Coupon Terms and Abbreviations

When you’re first learning the ropes of using coupons, it can seem like you’re learning a foreign language. Here are some of the most-used terms and abbreviations used by seasoned couponers on blogs, in forums and elsewhere:

$1/1, etc. :: Indicates the value of a coupon, $1 off 1 item in this instance but could be any value, $4/2 ($4 off 2 items), $0.25/1 ($0.25 off 1) etc.
AC :: After coupon
AR :: After rebate
Blinkie :: Coupon dispensed from a box attached to a store shelf. The term “blinkie” comes from the box which sometimes has a blinking light.
BOGO, B1G1, B1G1F :: Buy One Get One free
BTFE :: Box Tops for Education
B&M :: Refers to a “brick & mortar” store (as opposed to an online store)
CAT, Catalina :: Coupons which print at the register after your purchase is made. These can usually be used like cash on your next purchase. However, if the say “manufacturer’s coupon” on them, you should be able to use them at any store although YMMV (see below). ;)
CPN :: Coupon
CRT :: Cash register tape — often referring to coupons at the bottom of your receipt.
DND :: Do Not Double
Double Coupon :: A coupon which can be doubled in value
ECB :: Extra Care Bucks (CVS, prints on receipt)
ETA :: Edited to Add
ETS :: Excludes Trial Size
FAR :: Free After Rebate
Filler :: An item or items you buy in order to get your total up to a certain amount in order to use a percentage off coupon
FS :: Free shipping
GC :: Gift card/gift certificate
GDA :: Good Deal Alert
GM :: General Mills
HTH :: Hope That Helps
In-Ad :: Coupons that come in the weekly store ad, most likely found by the entrance of that particular store.
IVC :: Instant Value Coupon (Walgreens, found in the monthy EasySaver booklet)
IPQ, IP :: Internet Printable coupon
MFG, MFR :: Manufacturer
MQ :: Manufacturer’s Coupon
MIR :: Mail-In Rebate
NED :: No expiration date
OOP :: Out of Pocket
OOS :: Out of Stock
OYNO :: On Your Next Order
P&G :: Proctor & Gamble coupon insert found in the Sunday newspaper
Peelie :: Coupon attached to an item’s packaging which can be peeled off
PSA :: Prices Starting At
Q :: Coupon
Regional :: A coupon or deal available in only a specific area
RP :: Red Plum coupon insert found in the Sunday newspaper
RR :: Register Rewards (Walgreens, which print with receipt)
SCR :: Single Check Rebate (Rite Aid)
SS :: Smart Source coupon insert found in the Sunday newspaper
Stacking :: Using a manufacturer’s coupon in addition to a store coupon for an even lower price
Tear pad :: A pad of rebate forms or coupons attached to a store shelf
TMF :: Try Me Free
Triple Coupon :: A coupon which can be tripled in value
UPC :: Universal Product Code (a.k.a. bar code)
UPR :: Up Rewards, a coupon you can earn on your register receipt at Rite Aid
WSL :: While Supplies Last
WT, Winetag :: A coupon hanging on the package of a product
WYB :: When You Buy
V :: Valassis coupon insert found in Sunday newspaper (same as RP or Red Plum insert)
YMMV :: Your Mileage May Vary (in other words, you may or may not be successful with a particular deal at your store)

Did I miss any abbreviations or terms? Share them in the comments or ask for clarification if there’s a term you don’t understand what it means.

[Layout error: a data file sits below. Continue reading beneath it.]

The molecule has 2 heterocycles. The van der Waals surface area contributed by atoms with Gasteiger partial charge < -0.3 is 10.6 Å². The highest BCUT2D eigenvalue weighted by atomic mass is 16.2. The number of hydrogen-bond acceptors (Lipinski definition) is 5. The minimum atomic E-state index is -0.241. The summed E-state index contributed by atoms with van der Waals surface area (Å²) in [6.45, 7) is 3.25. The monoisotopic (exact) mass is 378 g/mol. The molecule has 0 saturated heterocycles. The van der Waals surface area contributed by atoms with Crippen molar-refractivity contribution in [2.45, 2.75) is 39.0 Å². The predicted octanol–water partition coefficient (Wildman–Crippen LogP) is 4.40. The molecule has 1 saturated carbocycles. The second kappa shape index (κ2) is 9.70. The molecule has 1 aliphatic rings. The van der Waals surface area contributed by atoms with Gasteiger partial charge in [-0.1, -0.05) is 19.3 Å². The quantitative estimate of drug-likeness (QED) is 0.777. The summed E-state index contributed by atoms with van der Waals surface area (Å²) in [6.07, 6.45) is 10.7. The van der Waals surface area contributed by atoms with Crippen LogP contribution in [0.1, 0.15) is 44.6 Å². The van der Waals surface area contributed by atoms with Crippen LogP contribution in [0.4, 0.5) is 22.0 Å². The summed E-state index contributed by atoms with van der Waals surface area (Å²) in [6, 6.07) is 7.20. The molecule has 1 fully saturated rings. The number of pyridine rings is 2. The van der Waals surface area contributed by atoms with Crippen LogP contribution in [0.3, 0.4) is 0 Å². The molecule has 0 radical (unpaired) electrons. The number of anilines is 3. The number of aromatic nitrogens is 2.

FOR MORE COUPONS, search our comprehensive Coupon Database for manufacturer coupons, printable coupons, eCoupons, and more!

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Comments

  1. Allison Thibodeaux says

    You use the abbreviation UPR when posting Rite Aid deals. What does it stand for and is that something new?

  2. Linda says

    Love the list. It’s the most complete I’ve seen and I even went searching when I started couponing, lol.

    Can you add GM for the General Mills insert? BTW, I haven’t seen a Valassis coupon insert in ages. Do they have good coupons?

  3. jonie says

    I saw the word “filler” mention in some walgreen posts….what does that mean?

    Thanks.

    • Kelly says

      @jonie, Walgreens can be complicated. If you buy 5 items, you can only use 5 coupons (including stacked Manufacturer and store coupons). Let’s say you have 6 coupons and 5 items, then you need a ‘filler’ or a small priced item so you can use the sixth coupon. The small items can be a 24 cent pencil, one piece of caramel near the register, etc… Hope this helps.
      Also a filler can be used when your total is negative. Since most stores won’t “pay” you the difference, you can purchase a small item to bring your total positive.

  4. says

    Great list!
    Some other common ones (some are less relevant for grocery but still used):
    AC = After coupon
    AR = After rebate
    FS = Free shipping
    GC = Gift card/gift certificate
    IR = Instant Rebate
    OOS = Out of Stock

    Some other industry terms, just as FYI:
    CPG = Consumer Packaged Goods company/industry e.g., “Procter & Gamble is a CPG company”
    HABA/HBA = Health and Beauty Aids – typically relating to non-food type products in a grocery store, you’ll see this on receipts sometimes or entered as a placeholder for a coupon that doesn’t ring up correctly

    Jeff

  5. says

    THANK YOU!!!! I always thought HTH was Have to Have, and sometimes that made sense and other times it didn’t. This is why. HTH is hope this helps…which is almost always relevent in the coupon world!!! :) I feel smarter. :)

  6. Jessica says

    This is somewhat related. When it states on a coupon that it cannot be doubled or tripled, I find that sometimes it automatically doubles at my local grocery store and sometimes it doesn’t. Could you explain this? Thanks.

    • Jan says

      @Jessica,

      If the first number on the coupon bar code is 5 the machine will automatically double, if the first number is 9 it will not no matter what the writing says. In coupon lingo: Five is Fine, Nine is Not.